Cory Catfish Make Great Freshwater Tank Friends

Have you ever heard of Cory Catfish? They keep the bottom of your fish tank clean! They're a wonderful addition to your freshwater aquarium. Experts at Aquarium Care Basics provide a Care Sheet on this species that's so helpful! These fish are essential for freshwater tanks. Caring for them is easy as they're super sturdy fish. They should be kept with small to medium-sized fish or they'll get lonely.

The Spruce Pets reinforces the need for other scavengers too as they make a bit of a mess!

"Corys tend to make a bit of a mess as they poke through the substrate and send algae and other muck into the water. Bottom line, while they can be considered part of your tank's "clean-up crew," they'll need a little help from snails, shrimp, and other scavengers."

They're super low maintenance so you should try adding them if you're just starting to fill your fish tank.

What should you look for when you're buying Cory Catfish?

You want to look for fish that are healthy, active, alert and moving.

Experts at Aquarium Care Basics advise you to really watch the fish before buying them.

"Make sure the Cory has both its eyes, and look to see that its fins and tail are not damaged. Also, make sure the Cory has complete barbels on each side of its mouth. Barbels look like little whiskers."

You need to watch the dynamics of the tank. Some Cory Catfish can be shy and timid. They are active and curious bottom dwellers, methodically scavenging the tank bottom looking for some food to eat. They can be very active during the day, but they can also spend time peacefully resting motionless in the same spot.  

"Cory Catfish can do well in covered tanks of nearly any size and dimensions. Many beginner hobbyists keep Corydoras Catfish in small tanks like 10 gallon aquariums. Cory Cats can thrive in larger tanks too."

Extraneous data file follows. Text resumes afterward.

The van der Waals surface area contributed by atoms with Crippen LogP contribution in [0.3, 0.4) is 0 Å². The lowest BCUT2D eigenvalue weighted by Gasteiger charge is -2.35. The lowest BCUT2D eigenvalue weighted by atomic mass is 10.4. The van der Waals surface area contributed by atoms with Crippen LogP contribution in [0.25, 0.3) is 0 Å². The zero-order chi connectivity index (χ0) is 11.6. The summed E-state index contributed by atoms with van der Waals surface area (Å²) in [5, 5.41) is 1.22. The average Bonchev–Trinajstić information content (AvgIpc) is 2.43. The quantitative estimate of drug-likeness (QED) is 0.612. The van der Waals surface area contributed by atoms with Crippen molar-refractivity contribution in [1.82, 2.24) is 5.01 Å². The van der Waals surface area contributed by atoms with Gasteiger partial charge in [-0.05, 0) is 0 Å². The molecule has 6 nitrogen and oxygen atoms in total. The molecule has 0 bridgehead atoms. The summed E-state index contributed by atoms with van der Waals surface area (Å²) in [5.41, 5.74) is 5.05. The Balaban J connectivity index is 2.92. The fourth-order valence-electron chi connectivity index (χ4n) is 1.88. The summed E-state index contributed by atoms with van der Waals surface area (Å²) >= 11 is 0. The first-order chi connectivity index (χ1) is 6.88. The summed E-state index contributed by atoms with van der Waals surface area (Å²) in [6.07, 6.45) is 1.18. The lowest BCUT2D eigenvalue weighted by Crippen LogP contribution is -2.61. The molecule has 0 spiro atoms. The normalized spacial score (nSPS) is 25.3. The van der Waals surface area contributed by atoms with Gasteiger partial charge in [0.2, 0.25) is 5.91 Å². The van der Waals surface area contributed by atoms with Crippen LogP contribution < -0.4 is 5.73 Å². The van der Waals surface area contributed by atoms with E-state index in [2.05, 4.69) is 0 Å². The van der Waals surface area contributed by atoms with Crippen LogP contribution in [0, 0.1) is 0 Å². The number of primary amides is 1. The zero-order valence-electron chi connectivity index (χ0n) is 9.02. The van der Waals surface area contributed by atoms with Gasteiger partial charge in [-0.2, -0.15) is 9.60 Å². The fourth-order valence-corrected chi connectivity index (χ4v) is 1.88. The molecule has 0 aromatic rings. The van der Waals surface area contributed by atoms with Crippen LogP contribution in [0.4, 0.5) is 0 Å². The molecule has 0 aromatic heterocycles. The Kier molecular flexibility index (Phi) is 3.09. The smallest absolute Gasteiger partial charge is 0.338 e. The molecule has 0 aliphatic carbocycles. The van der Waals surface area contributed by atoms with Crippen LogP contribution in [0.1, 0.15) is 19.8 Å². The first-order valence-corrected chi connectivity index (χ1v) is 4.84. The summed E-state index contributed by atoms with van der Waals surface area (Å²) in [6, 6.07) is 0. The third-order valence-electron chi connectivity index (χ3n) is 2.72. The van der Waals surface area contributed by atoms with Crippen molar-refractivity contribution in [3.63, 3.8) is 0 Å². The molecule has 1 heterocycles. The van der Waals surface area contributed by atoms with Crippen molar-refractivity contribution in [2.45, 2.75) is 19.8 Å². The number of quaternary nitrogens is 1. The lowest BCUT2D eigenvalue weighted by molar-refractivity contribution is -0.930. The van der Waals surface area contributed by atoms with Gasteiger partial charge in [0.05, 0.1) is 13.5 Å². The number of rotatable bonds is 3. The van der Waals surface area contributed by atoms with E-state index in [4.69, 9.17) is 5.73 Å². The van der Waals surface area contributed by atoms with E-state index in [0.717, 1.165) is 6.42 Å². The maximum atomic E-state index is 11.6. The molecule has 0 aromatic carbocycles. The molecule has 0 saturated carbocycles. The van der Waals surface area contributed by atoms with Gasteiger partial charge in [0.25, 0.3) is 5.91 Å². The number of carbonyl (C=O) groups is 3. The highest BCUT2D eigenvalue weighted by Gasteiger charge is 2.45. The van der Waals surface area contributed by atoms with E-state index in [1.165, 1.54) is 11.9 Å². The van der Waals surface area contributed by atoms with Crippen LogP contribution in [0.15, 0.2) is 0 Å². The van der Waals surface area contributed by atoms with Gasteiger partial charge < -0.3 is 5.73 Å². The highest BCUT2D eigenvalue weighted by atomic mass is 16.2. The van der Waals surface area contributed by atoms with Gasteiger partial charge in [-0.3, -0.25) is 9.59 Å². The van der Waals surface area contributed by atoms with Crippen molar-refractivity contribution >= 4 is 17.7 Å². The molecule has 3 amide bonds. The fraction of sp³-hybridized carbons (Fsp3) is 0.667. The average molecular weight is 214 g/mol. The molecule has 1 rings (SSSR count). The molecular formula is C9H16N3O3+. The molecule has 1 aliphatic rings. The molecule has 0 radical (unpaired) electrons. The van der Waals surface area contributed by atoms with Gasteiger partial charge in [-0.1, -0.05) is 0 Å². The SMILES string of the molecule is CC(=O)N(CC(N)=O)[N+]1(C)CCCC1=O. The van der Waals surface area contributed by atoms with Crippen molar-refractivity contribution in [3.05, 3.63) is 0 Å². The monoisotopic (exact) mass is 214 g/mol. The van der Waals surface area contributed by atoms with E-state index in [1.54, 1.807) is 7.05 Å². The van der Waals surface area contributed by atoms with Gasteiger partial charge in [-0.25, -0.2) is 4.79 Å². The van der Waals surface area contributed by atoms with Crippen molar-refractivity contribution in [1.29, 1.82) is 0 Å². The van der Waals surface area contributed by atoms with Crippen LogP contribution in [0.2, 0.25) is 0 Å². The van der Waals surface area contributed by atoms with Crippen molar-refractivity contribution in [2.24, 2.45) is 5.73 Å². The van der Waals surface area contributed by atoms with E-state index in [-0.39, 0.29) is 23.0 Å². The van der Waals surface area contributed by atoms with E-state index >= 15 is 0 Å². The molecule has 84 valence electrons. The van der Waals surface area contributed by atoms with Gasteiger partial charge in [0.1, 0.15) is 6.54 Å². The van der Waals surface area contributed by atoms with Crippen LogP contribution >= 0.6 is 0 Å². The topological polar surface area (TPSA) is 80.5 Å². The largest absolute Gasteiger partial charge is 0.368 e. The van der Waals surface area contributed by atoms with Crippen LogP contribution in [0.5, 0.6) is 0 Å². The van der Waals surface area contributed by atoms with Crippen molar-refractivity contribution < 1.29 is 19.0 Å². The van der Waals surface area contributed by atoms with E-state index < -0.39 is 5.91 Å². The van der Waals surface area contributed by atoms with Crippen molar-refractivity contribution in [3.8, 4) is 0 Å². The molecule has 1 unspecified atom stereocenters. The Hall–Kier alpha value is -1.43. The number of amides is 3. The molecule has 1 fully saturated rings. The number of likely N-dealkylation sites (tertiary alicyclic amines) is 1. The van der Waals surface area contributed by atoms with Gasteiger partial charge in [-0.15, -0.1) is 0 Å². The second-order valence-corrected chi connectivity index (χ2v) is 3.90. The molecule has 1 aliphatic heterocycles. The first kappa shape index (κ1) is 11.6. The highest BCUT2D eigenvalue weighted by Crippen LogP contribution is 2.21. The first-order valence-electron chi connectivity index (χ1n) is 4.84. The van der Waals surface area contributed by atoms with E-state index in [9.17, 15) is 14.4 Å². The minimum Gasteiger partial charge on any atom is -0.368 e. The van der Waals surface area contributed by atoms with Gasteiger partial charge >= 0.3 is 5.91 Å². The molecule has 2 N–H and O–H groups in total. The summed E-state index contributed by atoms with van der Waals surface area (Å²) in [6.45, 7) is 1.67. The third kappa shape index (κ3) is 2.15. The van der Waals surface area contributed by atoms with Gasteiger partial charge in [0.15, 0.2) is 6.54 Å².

Some facts about these Cory Catfish you need to know:

  • Cory Catfish size can range from about 1 inch to about 2.5 inches in length.
  • A Cory Catfish is a bottom dweller, so it's a good idea to keep at least 2 inches of aquarium gravel or substrate on the tank bottom. Cory Catfish also seem to really enjoy a tank with lots of live plants.
  • Cory Cats do not do well in tanks with poor water conditions.
  • Cory Catfish diet includes basic food types including fish flakes, pellets and bottom feeder tablets.
A few Cory Catfish to consider include is the Bronze Cory Catfish, Julii Cory Catfish, and the Bandit Cory Catfish. They're very social so you need more than one.
Here are some statistics from The Spruce Pets about three Cory Catfish.

Bronze Cory Catfish

  • Scientific Name: Corydoras aeneus
  • Also Known As Green Corydoras
  • Adult Size: 2.5 inches (6 cm)
  • Lifespan: 5 years?
  • Tankmates: Peaceful schooling fish

Julii Cory Catfish

  • Scientific Name: Corydoras julii
  • Adult Size: 2.5 inches (6 cm)
  • Lifespan: 5+ years
  • Tankmates: Peaceful bottom-dwelling schooling fish

Bandit Cory Catfish

  • Scientific Name: Corydoras metae
  • Adult Size: 2 inches (5 cm)
  • Lifespan: 5 years
  • Tankmates: Peaceful schooling species

These beautiful fish mainly hang out at the bottom of the tank! Always consider Cory Catfish if you're adding freshwater fish to a tank as this is the ideal dynamic for your fish tank. Things to consider will be tank size, water parameters, the water temperature, community tank, and whether or not you have peaceful fish. They're known as armored catfish!

It's great to have different species but you want to make sure they are peaceful fish so the Cory Catfish don't get picked on. These are small fish and they're known as community fish. Look at a variety of aquarium plants as this has an impact on water changes. Flake foods will work for their diet but there should be a variety. A ten-gallon tank will work but perhaps consider one that's larger.

Tetras and Swordtails will be a good fit for the tank. There are many species of corydoras. Look at the Albino Cory, Panda Cory, Pygmy Cory, and Peppered Cory!

Please leave us a comment below and let us know what you think of your fish tank?